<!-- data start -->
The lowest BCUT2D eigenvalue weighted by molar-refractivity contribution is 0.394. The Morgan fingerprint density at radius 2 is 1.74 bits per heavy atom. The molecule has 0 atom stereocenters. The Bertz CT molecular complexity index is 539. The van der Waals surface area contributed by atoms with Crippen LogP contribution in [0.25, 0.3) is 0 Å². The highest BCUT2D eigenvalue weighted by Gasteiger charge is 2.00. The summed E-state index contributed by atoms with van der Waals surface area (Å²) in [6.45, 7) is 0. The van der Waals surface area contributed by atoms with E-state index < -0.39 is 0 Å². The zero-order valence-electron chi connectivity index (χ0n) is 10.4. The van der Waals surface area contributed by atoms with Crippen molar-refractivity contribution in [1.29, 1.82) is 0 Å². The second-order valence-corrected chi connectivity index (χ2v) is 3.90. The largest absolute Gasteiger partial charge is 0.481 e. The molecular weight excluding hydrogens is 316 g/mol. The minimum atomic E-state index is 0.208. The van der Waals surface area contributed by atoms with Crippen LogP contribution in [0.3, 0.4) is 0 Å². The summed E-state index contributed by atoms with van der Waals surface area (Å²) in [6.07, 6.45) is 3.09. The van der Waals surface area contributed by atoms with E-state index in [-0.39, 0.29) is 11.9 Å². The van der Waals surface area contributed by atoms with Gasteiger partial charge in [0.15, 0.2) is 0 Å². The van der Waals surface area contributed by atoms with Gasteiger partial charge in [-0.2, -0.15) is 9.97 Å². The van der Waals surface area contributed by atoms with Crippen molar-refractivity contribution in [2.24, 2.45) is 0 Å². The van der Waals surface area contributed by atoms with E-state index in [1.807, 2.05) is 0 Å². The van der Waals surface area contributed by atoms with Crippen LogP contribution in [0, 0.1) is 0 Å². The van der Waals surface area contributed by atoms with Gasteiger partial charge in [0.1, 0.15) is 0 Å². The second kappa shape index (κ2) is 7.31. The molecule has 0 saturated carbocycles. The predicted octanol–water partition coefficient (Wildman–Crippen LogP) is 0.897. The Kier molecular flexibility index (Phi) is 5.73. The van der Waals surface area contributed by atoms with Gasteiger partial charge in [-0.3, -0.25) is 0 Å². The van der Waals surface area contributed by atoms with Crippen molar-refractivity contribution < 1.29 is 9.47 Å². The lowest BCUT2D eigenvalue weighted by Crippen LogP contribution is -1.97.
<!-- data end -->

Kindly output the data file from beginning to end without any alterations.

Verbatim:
The lowest BCUT2D eigenvalue weighted by molar-refractivity contribution is 0.394. The Morgan fingerprint density at radius 2 is 1.74 bits per heavy atom. The molecule has 0 atom stereocenters. The Bertz CT molecular complexity index is 539. The van der Waals surface area contributed by atoms with Crippen LogP contribution in [0.25, 0.3) is 0 Å². The highest BCUT2D eigenvalue weighted by Gasteiger charge is 2.00. The summed E-state index contributed by atoms with van der Waals surface area (Å²) in [6.45, 7) is 0. The van der Waals surface area contributed by atoms with E-state index < -0.39 is 0 Å². The zero-order valence-electron chi connectivity index (χ0n) is 10.4. The van der Waals surface area contributed by atoms with Crippen molar-refractivity contribution in [1.29, 1.82) is 0 Å². The second-order valence-corrected chi connectivity index (χ2v) is 3.90. The largest absolute Gasteiger partial charge is 0.481 e. The molecular weight excluding hydrogens is 316 g/mol. The minimum atomic E-state index is 0.208. The van der Waals surface area contributed by atoms with Crippen LogP contribution in [0.3, 0.4) is 0 Å². The summed E-state index contributed by atoms with van der Waals surface area (Å²) in [6.07, 6.45) is 3.09. The van der Waals surface area contributed by atoms with E-state index in [-0.39, 0.29) is 11.9 Å². The van der Waals surface area contributed by atoms with Gasteiger partial charge in [0.15, 0.2) is 0 Å². The van der Waals surface area contributed by atoms with Gasteiger partial charge in [-0.2, -0.15) is 9.97 Å². The van der Waals surface area contributed by atoms with Crippen molar-refractivity contribution in [2.24, 2.45) is 0 Å². The van der Waals surface area contributed by atoms with E-state index in [1.807, 2.05) is 0 Å². The van der Waals surface area contributed by atoms with Crippen LogP contribution in [0, 0.1) is 0 Å². The van der Waals surface area contributed by atoms with Gasteiger partial charge in [0.1, 0.15) is 0 Å². The second kappa shape index (κ2) is 7.31. The molecule has 0 saturated carbocycles. The predicted octanol–water partition coefficient (Wildman–Crippen LogP) is 0.897. The Kier molecular flexibility index (Phi) is 5.73. The van der Waals surface area contributed by atoms with Gasteiger partial charge in [-0.3, -0.25) is 0 Å². The van der Waals surface area contributed by atoms with Crippen molar-refractivity contribution < 1.29 is 9.47 Å². The lowest BCUT2D eigenvalue weighted by Crippen LogP contribution is -1.97.